FloridaManatee, I think it's not entirely baked - as DrCurry says, many machines let you just disable booting from floppies at all rather than skip invalid floppies, but that's a fairly realistic choice in these days of 200-megabyte OSes. You may in fact have that feature but it's likely hidden in some dumb <Press F10 for Setup> boot menu. There are so many cheap PC manufacturers reusing this incredibly old architecture, and none of them see this kind of thing as a big selling point - the CPU gets much less attention than hardware add-ons. So [shazam]'s idea could be rephrased as, "Get everyone to harass PC manufacturers till more of them standardize this feature."
hob, Jul 01 2003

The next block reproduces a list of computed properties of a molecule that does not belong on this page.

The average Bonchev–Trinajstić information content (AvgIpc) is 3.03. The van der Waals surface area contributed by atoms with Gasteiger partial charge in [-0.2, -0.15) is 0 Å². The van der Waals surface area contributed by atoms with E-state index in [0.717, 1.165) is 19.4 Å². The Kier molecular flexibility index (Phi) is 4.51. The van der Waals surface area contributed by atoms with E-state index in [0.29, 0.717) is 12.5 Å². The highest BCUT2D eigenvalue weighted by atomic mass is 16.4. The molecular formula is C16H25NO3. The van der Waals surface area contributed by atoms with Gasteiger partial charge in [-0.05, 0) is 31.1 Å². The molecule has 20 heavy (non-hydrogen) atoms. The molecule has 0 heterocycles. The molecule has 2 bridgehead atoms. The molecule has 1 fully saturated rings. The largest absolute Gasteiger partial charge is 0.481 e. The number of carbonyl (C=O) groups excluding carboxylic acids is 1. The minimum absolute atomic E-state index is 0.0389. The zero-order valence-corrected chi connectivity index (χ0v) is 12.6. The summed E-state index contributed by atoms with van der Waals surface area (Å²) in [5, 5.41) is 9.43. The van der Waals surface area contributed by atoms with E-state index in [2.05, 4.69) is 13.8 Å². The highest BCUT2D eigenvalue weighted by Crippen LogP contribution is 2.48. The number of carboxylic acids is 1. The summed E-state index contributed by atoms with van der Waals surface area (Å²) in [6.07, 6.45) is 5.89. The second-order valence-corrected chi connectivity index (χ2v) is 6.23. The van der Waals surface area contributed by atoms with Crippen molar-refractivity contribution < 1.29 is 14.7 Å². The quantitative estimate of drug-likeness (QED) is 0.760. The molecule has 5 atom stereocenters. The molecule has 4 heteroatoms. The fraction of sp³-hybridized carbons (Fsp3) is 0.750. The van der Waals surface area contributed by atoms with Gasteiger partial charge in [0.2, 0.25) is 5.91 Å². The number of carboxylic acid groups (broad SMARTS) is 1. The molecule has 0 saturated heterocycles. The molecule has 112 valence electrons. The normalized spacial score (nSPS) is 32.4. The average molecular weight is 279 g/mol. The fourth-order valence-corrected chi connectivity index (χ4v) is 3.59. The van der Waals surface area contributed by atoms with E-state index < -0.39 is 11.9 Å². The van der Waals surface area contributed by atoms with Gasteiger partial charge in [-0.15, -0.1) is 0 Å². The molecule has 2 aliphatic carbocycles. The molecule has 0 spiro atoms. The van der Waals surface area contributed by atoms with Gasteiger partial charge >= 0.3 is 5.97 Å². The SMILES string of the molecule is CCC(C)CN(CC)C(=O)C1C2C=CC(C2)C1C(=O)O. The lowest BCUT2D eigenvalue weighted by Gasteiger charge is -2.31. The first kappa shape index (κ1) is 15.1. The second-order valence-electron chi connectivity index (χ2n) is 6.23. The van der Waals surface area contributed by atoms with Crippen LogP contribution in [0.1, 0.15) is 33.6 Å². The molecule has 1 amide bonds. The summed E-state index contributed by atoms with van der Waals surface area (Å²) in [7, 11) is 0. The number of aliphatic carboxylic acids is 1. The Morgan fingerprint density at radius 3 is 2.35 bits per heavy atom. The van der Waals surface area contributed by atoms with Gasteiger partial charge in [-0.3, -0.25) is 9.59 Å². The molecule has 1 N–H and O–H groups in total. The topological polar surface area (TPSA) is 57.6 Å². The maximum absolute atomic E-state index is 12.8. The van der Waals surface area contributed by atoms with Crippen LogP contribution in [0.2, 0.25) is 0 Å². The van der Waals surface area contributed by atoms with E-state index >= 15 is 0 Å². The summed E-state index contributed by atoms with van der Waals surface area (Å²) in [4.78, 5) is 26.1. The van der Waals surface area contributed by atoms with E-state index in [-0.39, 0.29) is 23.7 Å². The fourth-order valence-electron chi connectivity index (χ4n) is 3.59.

Sorry RusNash and RayfordSteele, but Random832 is completely right. When you format a diskette using Microsoft's format.com or the formatting built into Windows, it creates the boot sector which is to blame for this problem. There have been utilities like fdformat and bootctl which can format diskettes that are 100% compatible with DOS in terms of format but with a boot sector that automatically passes control to the boot sector on your hard disk. Nothing needs to be changed in the BIOS. All of you who talk about how easy it is to change the BIOS boot settings, try doing it remotely (e.g. when you accessing a Citrix or Windows Terminal Server, or even a Windows XP desktop using Remote Desktop, pcAnywhere, VNC, etc.). I have needed to reboot my machine while I was a thousand miles away from it. Before doing so, I always check the floppy drive to see if there's anything in it (why? because I've been burned like this before). If there is, I copy anything off it that I need to save, then I overwrite the floppy with a WinImage image which contains the "safe" boot sector. The reason I have to clobber the whole disk using WinImage is that the old utilities fdformat and bootctl won't run under Windows XP, but you can run them on DOS and save an image of the floppy they create.